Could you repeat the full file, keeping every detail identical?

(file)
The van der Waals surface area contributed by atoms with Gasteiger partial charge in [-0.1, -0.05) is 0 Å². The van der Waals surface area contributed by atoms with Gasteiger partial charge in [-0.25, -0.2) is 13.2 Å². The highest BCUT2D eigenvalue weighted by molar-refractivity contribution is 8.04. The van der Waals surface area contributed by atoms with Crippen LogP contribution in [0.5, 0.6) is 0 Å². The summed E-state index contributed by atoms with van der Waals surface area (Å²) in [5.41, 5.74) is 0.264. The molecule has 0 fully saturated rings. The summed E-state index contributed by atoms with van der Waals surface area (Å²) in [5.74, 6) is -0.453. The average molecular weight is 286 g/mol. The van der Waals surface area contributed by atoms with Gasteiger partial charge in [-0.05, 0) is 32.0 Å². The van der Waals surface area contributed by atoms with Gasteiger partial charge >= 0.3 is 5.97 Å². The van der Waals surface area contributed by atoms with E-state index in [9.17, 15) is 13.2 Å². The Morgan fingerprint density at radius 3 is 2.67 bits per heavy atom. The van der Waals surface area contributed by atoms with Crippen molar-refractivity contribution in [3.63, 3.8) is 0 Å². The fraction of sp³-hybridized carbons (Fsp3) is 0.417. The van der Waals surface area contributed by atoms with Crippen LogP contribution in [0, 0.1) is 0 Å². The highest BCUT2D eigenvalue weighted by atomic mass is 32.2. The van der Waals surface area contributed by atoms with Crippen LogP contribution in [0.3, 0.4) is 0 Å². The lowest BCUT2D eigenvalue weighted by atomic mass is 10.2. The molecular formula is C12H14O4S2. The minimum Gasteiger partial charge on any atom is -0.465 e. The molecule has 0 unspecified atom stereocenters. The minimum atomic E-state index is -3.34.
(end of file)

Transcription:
The van der Waals surface area contributed by atoms with Gasteiger partial charge in [-0.1, -0.05) is 0 Å². The van der Waals surface area contributed by atoms with Gasteiger partial charge in [-0.25, -0.2) is 13.2 Å². The highest BCUT2D eigenvalue weighted by molar-refractivity contribution is 8.04. The van der Waals surface area contributed by atoms with Crippen LogP contribution in [0.5, 0.6) is 0 Å². The summed E-state index contributed by atoms with van der Waals surface area (Å²) in [5.41, 5.74) is 0.264. The molecule has 0 fully saturated rings. The summed E-state index contributed by atoms with van der Waals surface area (Å²) in [5.74, 6) is -0.453. The average molecular weight is 286 g/mol. The van der Waals surface area contributed by atoms with Gasteiger partial charge in [-0.05, 0) is 32.0 Å². The van der Waals surface area contributed by atoms with Gasteiger partial charge >= 0.3 is 5.97 Å². The van der Waals surface area contributed by atoms with E-state index in [9.17, 15) is 13.2 Å². The Morgan fingerprint density at radius 3 is 2.67 bits per heavy atom. The van der Waals surface area contributed by atoms with Crippen molar-refractivity contribution in [3.63, 3.8) is 0 Å². The fraction of sp³-hybridized carbons (Fsp3) is 0.417. The van der Waals surface area contributed by atoms with Crippen LogP contribution in [0, 0.1) is 0 Å². The highest BCUT2D eigenvalue weighted by atomic mass is 32.2. The van der Waals surface area contributed by atoms with Crippen LogP contribution in [0.3, 0.4) is 0 Å². The lowest BCUT2D eigenvalue weighted by atomic mass is 10.2. The molecular formula is C12H14O4S2. The minimum Gasteiger partial charge on any atom is -0.465 e. The molecule has 0 unspecified atom stereocenters. The minimum atomic E-state index is -3.34.